Tuesday, May 12, 2020



Dr K K Aggarwal
President Confederation of Medical Associations of Asia and Oceania, HCFI, Past National President IMA, Chief Editor Medtalks

With inputs from Dr Monica Vasudev

835: CDC and WHO differences are harmful to the society

CDC: “everyone wear cloth face coverings when leaving their homes, regardless of whether they have fever or symptoms of COVID-19.”

WHO: “Currently there is not enough evidence for or against the use of masks (medical or other) for healthy individuals in the wider community. WHO continues to recommend that medical masks be worn by individuals who are sick or those caring for them. WHO is actively studying the rapidly evolving science on masks and continuously updates its guidance."

835: WHO and Government Differences

The coronavirus pandemic has exposed the inherent weaknesses of the World Health Organization, which has no authority to force foreign governments to divulge medical information or open doors to its hospitals and labs.

836: Classifying deaths ICMR

1.     Deaths with inconclusive test results, but in which coronavirus symptoms are present will be recorded as “probable COVID-19” fatalities.
2.     Deaths in which tests are awaited with the presence of symptoms will be recorded as suspected deaths
3.     While those testing negative but have symptoms will be mentioned as clinically-epidemiologically diagnosed COVID-19

837: famotidine and COVID

Patients who took famotidine while hospitalized for Covid-19 were more than twice as likely to survive the infection, according to a paper posted Friday on a pre-publication website. But it's unclear whether the patients fared better because of the famotidine or if it was a coincidence. "Based on what we've learned in this study, it's encouraging," said Dr. Joseph Conigliaro, a coauthor of the paper and a physician at Northwell Health. "This association is actually really compelling."
Among the 1,536 patients in the study who were not taking famotidine, 332, or 22%, either died or were intubated and put on a ventilator. Among the 84 patients who were taking famotidine, 8, or 10%, died or were put on a ventilator. Compared to the rest of the patients, those who received famotidine had a greater than 2-fold decreased risk of either dying or being intubated. The patients who were taking famotidine started the drug within 24 hours of being admitted to the hospital. Some took it orally and some intravenously, at varying dosages. About 15% of them were already taking it at home.

Northwell and Columbia are now doing a clinical trial where some patients are receiving intravenous famotidine at a dosage nine times higher than what is given for heartburn. Others are receiving a placebo, or a drug that does nothing. Conigliaro, who's heading up that trial, said preliminary results would likely be announced in a few months. He said 233 patients have been enrolled in the study, and Northwell had planned to announce preliminary results when they enrolled 390 patients. However, since the number of patients with coronavirus in New York has declined, they might decide to announce the preliminary results with fewer patients.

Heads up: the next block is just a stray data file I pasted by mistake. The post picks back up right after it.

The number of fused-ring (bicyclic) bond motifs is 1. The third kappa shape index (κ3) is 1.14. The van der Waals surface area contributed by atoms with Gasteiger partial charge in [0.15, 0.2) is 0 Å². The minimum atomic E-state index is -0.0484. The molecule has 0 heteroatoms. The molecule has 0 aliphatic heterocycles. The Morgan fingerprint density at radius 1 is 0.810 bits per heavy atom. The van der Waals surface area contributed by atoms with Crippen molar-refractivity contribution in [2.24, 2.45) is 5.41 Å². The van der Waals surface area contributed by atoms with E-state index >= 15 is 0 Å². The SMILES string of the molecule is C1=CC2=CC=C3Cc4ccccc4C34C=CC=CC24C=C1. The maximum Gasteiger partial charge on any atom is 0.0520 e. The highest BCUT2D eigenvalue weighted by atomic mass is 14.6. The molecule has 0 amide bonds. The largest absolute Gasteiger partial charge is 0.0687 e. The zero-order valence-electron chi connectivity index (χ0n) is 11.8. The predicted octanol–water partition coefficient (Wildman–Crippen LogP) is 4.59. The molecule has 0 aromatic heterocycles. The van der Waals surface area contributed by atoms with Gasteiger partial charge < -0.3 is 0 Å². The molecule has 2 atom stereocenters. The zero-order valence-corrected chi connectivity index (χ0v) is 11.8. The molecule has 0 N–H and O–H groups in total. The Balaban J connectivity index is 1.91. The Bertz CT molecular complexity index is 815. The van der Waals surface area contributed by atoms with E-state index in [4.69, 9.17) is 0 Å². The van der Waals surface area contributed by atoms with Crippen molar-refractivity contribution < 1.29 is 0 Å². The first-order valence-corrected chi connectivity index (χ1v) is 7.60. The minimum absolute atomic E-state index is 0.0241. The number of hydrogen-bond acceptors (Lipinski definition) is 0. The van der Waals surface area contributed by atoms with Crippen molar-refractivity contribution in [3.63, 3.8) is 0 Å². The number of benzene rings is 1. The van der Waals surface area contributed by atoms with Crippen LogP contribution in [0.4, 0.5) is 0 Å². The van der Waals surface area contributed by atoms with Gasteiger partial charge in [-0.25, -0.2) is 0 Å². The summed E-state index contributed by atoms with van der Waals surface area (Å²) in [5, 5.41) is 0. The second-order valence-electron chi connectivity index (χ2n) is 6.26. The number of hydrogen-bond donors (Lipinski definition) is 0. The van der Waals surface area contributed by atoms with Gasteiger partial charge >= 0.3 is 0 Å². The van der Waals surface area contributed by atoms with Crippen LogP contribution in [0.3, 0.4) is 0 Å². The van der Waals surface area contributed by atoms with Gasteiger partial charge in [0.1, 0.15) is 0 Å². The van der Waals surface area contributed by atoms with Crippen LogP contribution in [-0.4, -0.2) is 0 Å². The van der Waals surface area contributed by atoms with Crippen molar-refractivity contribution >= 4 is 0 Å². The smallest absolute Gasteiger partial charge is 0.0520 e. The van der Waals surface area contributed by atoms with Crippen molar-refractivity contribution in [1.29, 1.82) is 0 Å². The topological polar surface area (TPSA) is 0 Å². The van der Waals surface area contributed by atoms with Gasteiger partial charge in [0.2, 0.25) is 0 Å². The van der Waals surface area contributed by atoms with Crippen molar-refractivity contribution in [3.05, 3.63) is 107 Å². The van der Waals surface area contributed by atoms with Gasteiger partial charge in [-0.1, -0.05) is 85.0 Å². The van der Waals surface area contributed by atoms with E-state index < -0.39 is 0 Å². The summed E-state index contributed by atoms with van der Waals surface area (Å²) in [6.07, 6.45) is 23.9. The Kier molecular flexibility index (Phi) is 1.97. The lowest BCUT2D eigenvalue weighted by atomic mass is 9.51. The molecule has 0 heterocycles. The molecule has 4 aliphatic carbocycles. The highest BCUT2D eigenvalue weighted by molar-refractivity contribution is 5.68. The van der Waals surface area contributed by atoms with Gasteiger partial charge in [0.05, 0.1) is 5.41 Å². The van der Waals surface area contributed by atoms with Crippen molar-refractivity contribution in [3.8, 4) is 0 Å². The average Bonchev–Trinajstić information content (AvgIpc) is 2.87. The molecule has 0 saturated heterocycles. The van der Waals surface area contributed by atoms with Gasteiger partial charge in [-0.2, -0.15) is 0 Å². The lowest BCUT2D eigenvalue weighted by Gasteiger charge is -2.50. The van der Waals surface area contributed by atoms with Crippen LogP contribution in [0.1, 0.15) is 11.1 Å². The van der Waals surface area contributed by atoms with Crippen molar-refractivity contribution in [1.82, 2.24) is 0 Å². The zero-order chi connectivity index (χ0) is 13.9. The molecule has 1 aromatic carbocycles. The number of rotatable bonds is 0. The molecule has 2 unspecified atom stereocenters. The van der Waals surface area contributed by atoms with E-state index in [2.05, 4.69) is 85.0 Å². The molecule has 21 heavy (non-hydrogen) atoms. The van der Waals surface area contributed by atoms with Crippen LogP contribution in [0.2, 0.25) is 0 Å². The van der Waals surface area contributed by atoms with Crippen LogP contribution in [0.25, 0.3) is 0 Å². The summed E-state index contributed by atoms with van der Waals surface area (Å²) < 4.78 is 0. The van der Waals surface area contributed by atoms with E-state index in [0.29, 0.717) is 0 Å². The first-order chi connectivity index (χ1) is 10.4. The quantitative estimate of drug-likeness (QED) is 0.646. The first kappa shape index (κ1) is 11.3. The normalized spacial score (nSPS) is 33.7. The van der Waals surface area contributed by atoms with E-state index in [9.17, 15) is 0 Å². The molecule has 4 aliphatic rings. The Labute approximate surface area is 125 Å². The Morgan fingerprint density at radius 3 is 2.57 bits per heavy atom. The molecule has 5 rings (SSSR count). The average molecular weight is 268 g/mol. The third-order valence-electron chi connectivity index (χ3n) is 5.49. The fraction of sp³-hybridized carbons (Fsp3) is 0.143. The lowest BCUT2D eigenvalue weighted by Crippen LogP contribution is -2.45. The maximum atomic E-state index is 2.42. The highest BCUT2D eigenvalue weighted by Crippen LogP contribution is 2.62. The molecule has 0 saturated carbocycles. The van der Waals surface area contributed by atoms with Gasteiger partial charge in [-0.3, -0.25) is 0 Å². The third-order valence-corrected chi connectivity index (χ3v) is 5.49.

838: New train travel

Passengers with no symptoms of any influenza like illness

Hand sanitisers will be issued at both entry and exit, as well as coaches and wearing of face masks will be compulsory.

Passengers will be required to reach at least 90 minutes before the scheduled departure time

Social distancing, of minimum 6 feet, will need to be maintained during boarding and travel.

This means not just long queues but also possibly fewer passengers per coach.

839: Air Travel

Domestic air travel could start before May 15.

Middle seat will not be filled

Reducing contact between their crew and passengers by up to 80% :No in-flight meal service for economy and premium economy passengers, no in-flight reading material, thermal screening of crew before and after departure

840: Airports

Use ultra-violet (UV) rays to disinfect all surfaces, through mobile towers, handheld torches and baggage tunnels.

Shoe-sanitiser mats that will be soaked with a chemical to disinfect passengers' shoes.

A sit and wait policy for the security clearance wherein a passenger will be called for a security check, rather than queueing up — the security check itself being conducted without any physical touch.

Reaching the airport more than a few hours ahead of the scheduled departure time.

Passengers, who have to necessarily wear face masks and gloves, will be allowed entry only after thermal screening — after possibly passing through sanitisation tunnels at entry points, which will also be mandatory for crew and airport staff.

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